Did you know that a group of butterflies is called a kaleidoscope?
This month my kaleidoscope of butterflies includes the above collection.
Gosh, I didn't realize a lot of my floral fabrics are so dark.
Ghost Moths is a free pattern I used to make my butterflies in case you want to make your own. These are actually pretty quick and easy to make.
And I made a few little butterflies on blue to add to this kaleidoscope of butterflies.
Do you recognize the fabrics? They are the "waste triangles" left over from the first set of Ghost Moth/ Butterflies I made.
For most it is probably obvious as to how to turn waste triangles into "butterflies" but I'll tell you how I made mine anyway. There might be some new persons just learning to sew that don't even know you can use "waste triangles" in a variety of ways. Or there might be some folks curious as to size of the blocks or any other number of things. Warning...some might find the following little tutorial boring because you are already experts at using your waste triangles in a variety of different ways so if that is the case skip on down to the bottom of the post for a linky party.
1. Gather together sets of two triangles that are of the same fabric for each butterfly you want to make. In this example I had 9 sets waste triangles that resulted from my Ghost Moth/Butterfly making.
2. Cut four 2.5 inch squares of background fabric (blue tone on tones for me) for each butterfly set of waste triangles you gathered in step 1.
3. Position your waste triangle in a corner of your background square leaving about 1/4 inch of the triangle overlapping on each side of the background square. Sew a 1/4 inch seam along the edge of the waste triangle. Repeat for all your waste triangles.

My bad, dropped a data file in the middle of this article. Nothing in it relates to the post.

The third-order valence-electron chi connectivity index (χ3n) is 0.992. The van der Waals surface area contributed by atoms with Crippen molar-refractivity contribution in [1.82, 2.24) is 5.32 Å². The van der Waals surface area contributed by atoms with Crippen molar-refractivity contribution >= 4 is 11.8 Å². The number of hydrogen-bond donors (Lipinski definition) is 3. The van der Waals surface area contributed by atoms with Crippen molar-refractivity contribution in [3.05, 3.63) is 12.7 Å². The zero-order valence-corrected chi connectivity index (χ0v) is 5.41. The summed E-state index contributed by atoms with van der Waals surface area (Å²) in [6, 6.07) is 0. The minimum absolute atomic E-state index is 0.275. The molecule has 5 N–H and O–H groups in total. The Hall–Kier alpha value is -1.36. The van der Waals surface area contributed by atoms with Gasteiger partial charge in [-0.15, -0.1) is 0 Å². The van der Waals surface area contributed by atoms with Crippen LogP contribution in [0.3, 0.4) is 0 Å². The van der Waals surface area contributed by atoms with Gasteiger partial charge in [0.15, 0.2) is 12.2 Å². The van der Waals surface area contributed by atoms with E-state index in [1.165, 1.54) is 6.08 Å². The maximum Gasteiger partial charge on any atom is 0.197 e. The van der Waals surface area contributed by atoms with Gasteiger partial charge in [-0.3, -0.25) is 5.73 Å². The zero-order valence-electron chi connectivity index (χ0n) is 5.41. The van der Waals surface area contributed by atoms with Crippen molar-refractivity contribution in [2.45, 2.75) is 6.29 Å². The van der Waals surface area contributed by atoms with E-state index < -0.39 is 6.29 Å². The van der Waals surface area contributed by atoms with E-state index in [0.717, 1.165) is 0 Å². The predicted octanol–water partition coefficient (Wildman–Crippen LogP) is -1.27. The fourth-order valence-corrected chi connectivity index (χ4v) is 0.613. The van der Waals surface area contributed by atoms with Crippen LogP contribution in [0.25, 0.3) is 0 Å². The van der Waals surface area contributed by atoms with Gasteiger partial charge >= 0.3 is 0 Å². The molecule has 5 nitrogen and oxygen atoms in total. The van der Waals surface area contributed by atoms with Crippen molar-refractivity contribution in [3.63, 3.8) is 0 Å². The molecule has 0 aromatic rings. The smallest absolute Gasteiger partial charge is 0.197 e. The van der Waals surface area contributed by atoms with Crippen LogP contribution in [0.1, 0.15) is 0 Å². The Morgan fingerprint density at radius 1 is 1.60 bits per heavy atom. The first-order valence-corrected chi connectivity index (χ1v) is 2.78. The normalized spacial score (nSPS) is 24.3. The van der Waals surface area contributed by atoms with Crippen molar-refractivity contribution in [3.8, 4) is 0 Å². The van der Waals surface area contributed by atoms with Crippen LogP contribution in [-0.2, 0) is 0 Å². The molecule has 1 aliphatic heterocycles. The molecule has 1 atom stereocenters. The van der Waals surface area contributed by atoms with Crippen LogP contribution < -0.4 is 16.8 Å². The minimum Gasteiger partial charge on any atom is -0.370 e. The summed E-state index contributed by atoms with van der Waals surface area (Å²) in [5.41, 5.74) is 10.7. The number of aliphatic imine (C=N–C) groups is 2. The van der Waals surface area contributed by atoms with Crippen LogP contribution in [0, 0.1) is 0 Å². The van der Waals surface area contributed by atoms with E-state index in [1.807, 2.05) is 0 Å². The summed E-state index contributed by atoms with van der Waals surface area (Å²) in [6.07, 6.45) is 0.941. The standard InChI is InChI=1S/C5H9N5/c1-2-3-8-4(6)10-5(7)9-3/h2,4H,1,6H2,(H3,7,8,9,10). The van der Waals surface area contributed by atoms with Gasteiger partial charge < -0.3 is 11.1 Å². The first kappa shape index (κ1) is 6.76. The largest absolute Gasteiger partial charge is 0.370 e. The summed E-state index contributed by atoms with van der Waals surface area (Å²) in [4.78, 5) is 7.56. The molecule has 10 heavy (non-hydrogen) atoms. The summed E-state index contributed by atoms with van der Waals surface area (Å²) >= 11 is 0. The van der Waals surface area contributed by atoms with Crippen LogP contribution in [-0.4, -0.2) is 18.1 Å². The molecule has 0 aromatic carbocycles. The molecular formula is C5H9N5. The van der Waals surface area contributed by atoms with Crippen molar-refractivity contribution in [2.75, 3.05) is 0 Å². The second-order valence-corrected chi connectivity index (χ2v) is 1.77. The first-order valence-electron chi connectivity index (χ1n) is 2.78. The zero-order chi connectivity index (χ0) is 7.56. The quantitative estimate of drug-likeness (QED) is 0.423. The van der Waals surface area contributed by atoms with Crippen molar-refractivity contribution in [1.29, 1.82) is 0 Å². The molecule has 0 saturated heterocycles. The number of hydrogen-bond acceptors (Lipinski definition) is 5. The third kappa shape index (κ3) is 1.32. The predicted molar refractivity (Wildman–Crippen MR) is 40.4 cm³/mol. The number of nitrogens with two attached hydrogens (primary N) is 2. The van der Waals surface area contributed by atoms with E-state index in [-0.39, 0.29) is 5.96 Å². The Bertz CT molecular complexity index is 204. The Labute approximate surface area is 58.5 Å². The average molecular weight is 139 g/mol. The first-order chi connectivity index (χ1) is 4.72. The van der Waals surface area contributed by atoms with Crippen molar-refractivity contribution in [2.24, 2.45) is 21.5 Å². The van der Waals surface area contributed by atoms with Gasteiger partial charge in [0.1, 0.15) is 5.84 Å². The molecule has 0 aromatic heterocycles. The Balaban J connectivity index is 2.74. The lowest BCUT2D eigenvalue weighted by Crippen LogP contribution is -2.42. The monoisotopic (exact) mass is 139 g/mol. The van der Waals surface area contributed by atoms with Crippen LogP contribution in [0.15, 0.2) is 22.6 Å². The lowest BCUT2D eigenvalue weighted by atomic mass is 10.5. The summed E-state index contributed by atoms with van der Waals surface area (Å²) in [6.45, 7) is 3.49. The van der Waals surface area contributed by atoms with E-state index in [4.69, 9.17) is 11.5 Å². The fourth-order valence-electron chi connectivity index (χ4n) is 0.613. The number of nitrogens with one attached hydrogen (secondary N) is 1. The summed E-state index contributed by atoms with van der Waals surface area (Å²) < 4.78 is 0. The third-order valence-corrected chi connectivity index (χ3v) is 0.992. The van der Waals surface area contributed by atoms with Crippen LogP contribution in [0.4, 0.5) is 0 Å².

Clear off the end of your ironing board so you can put a new ironing board cover on. Press all triangles toward the background corner like top set in photo.
5. Turn squares over and trim excess triangle fabric so they are even with the background fabric. If, after pressing, the waste triangle doesn't completely cover the background fabric it is okay if it is within the 1/4 inch seam allowance like the 3 at the top of the photo but if the waste triangle is really out of alignment then try again to be more precise especially if you don't trim away background fabric. (You don't want any of the butterfly wings flying free...well, at least I don't want that).
6. You could cut away the background fabric even with the waste triangle 1/4 inch seam if you want but for these butterflies I just leave it on.
7. Line up the extra background squares with each "butterfly wing" like you see above and chain piece until you have little four patch units or completed 4.5 inch butterfly blocks that will finish at 4 inches.
8. Since I left the background fabric under the butterfly I "twirl the seams" and press to reduce bulk.
9. Admire your work and take a photo
10. Link up to "Kaleidoscope of Butterflies" with
Ann of Fret Not Yourself or Cathy (me) of Sane, Crazy, Crumby